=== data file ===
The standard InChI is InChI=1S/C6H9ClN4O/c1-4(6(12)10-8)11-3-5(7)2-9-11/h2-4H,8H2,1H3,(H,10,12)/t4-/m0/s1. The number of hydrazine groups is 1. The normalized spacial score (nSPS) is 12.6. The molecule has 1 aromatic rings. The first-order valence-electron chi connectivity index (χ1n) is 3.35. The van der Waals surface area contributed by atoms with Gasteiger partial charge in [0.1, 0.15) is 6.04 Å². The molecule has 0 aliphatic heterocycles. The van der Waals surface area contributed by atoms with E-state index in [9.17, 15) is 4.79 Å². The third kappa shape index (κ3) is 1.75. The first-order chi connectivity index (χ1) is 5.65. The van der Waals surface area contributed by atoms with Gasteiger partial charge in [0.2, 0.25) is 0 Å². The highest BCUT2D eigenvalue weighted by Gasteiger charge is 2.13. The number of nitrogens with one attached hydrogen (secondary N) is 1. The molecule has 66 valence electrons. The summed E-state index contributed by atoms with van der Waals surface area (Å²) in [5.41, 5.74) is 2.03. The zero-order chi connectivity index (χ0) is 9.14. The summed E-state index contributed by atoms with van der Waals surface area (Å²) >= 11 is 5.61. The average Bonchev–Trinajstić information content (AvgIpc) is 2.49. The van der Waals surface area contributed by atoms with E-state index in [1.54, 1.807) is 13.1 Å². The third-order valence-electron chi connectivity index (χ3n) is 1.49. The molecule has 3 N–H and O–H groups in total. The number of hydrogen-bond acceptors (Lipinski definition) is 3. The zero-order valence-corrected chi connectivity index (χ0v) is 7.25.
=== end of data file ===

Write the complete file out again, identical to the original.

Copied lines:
The standard InChI is InChI=1S/C6H9ClN4O/c1-4(6(12)10-8)11-3-5(7)2-9-11/h2-4H,8H2,1H3,(H,10,12)/t4-/m0/s1. The number of hydrazine groups is 1. The normalized spacial score (nSPS) is 12.6. The molecule has 1 aromatic rings. The first-order valence-electron chi connectivity index (χ1n) is 3.35. The van der Waals surface area contributed by atoms with Gasteiger partial charge in [0.1, 0.15) is 6.04 Å². The molecule has 0 aliphatic heterocycles. The van der Waals surface area contributed by atoms with E-state index in [9.17, 15) is 4.79 Å². The third kappa shape index (κ3) is 1.75. The first-order chi connectivity index (χ1) is 5.65. The van der Waals surface area contributed by atoms with Gasteiger partial charge in [0.2, 0.25) is 0 Å². The highest BCUT2D eigenvalue weighted by Gasteiger charge is 2.13. The number of nitrogens with one attached hydrogen (secondary N) is 1. The molecule has 66 valence electrons. The summed E-state index contributed by atoms with van der Waals surface area (Å²) in [5.41, 5.74) is 2.03. The zero-order chi connectivity index (χ0) is 9.14. The summed E-state index contributed by atoms with van der Waals surface area (Å²) >= 11 is 5.61. The average Bonchev–Trinajstić information content (AvgIpc) is 2.49. The van der Waals surface area contributed by atoms with E-state index in [1.54, 1.807) is 13.1 Å². The third-order valence-electron chi connectivity index (χ3n) is 1.49. The molecule has 3 N–H and O–H groups in total. The number of hydrogen-bond acceptors (Lipinski definition) is 3. The zero-order valence-corrected chi connectivity index (χ0v) is 7.25.